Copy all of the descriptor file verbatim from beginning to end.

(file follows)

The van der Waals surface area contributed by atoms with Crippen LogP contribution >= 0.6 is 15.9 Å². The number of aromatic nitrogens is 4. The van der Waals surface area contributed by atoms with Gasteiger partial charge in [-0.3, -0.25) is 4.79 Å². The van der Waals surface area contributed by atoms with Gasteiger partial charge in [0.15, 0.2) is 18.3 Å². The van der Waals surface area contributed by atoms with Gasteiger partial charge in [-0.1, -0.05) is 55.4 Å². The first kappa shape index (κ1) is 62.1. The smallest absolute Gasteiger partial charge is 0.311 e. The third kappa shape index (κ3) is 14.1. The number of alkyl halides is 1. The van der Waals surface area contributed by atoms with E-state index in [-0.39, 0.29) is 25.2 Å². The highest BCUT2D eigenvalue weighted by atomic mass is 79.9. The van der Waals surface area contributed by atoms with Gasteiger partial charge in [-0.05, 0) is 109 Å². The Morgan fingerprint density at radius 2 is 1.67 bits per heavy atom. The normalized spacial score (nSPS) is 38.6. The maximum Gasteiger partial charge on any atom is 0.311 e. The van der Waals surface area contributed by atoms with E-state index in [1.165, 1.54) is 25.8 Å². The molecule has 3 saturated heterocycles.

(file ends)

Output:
The van der Waals surface area contributed by atoms with Crippen LogP contribution >= 0.6 is 15.9 Å². The number of aromatic nitrogens is 4. The van der Waals surface area contributed by atoms with Gasteiger partial charge in [-0.3, -0.25) is 4.79 Å². The van der Waals surface area contributed by atoms with Gasteiger partial charge in [0.15, 0.2) is 18.3 Å². The van der Waals surface area contributed by atoms with Gasteiger partial charge in [-0.1, -0.05) is 55.4 Å². The first kappa shape index (κ1) is 62.1. The smallest absolute Gasteiger partial charge is 0.311 e. The third kappa shape index (κ3) is 14.1. The number of alkyl halides is 1. The van der Waals surface area contributed by atoms with E-state index in [-0.39, 0.29) is 25.2 Å². The highest BCUT2D eigenvalue weighted by atomic mass is 79.9. The van der Waals surface area contributed by atoms with Gasteiger partial charge in [-0.05, 0) is 109 Å². The Morgan fingerprint density at radius 2 is 1.67 bits per heavy atom. The normalized spacial score (nSPS) is 38.6. The maximum Gasteiger partial charge on any atom is 0.311 e. The van der Waals surface area contributed by atoms with E-state index in [1.165, 1.54) is 25.8 Å². The molecule has 3 saturated heterocycles.